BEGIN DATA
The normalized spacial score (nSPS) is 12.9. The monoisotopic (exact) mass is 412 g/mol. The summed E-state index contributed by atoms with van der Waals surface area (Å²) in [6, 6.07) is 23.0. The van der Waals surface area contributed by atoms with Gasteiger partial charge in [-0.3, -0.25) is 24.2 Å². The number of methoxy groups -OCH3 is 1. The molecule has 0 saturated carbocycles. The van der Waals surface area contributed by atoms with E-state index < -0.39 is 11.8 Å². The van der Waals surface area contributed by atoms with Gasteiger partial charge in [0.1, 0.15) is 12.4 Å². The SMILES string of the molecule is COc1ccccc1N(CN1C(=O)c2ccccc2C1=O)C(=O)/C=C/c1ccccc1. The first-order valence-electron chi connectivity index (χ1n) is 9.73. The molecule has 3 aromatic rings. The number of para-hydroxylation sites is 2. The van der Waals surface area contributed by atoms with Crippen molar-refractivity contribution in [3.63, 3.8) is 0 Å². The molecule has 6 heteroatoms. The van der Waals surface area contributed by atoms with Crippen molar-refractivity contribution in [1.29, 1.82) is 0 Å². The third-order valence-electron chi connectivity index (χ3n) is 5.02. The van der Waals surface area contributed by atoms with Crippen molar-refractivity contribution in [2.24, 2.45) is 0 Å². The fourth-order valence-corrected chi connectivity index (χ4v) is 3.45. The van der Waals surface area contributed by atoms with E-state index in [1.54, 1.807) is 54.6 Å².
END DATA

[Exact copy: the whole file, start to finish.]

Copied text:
The normalized spacial score (nSPS) is 12.9. The monoisotopic (exact) mass is 412 g/mol. The summed E-state index contributed by atoms with van der Waals surface area (Å²) in [6, 6.07) is 23.0. The van der Waals surface area contributed by atoms with Gasteiger partial charge in [-0.3, -0.25) is 24.2 Å². The number of methoxy groups -OCH3 is 1. The molecule has 0 saturated carbocycles. The van der Waals surface area contributed by atoms with E-state index < -0.39 is 11.8 Å². The van der Waals surface area contributed by atoms with Gasteiger partial charge in [0.1, 0.15) is 12.4 Å². The SMILES string of the molecule is COc1ccccc1N(CN1C(=O)c2ccccc2C1=O)C(=O)/C=C/c1ccccc1. The first-order valence-electron chi connectivity index (χ1n) is 9.73. The molecule has 3 aromatic rings. The number of para-hydroxylation sites is 2. The van der Waals surface area contributed by atoms with Crippen molar-refractivity contribution in [3.63, 3.8) is 0 Å². The molecule has 6 heteroatoms. The van der Waals surface area contributed by atoms with Crippen molar-refractivity contribution in [1.29, 1.82) is 0 Å². The third-order valence-electron chi connectivity index (χ3n) is 5.02. The van der Waals surface area contributed by atoms with Crippen molar-refractivity contribution in [2.24, 2.45) is 0 Å². The fourth-order valence-corrected chi connectivity index (χ4v) is 3.45. The van der Waals surface area contributed by atoms with E-state index in [1.54, 1.807) is 54.6 Å².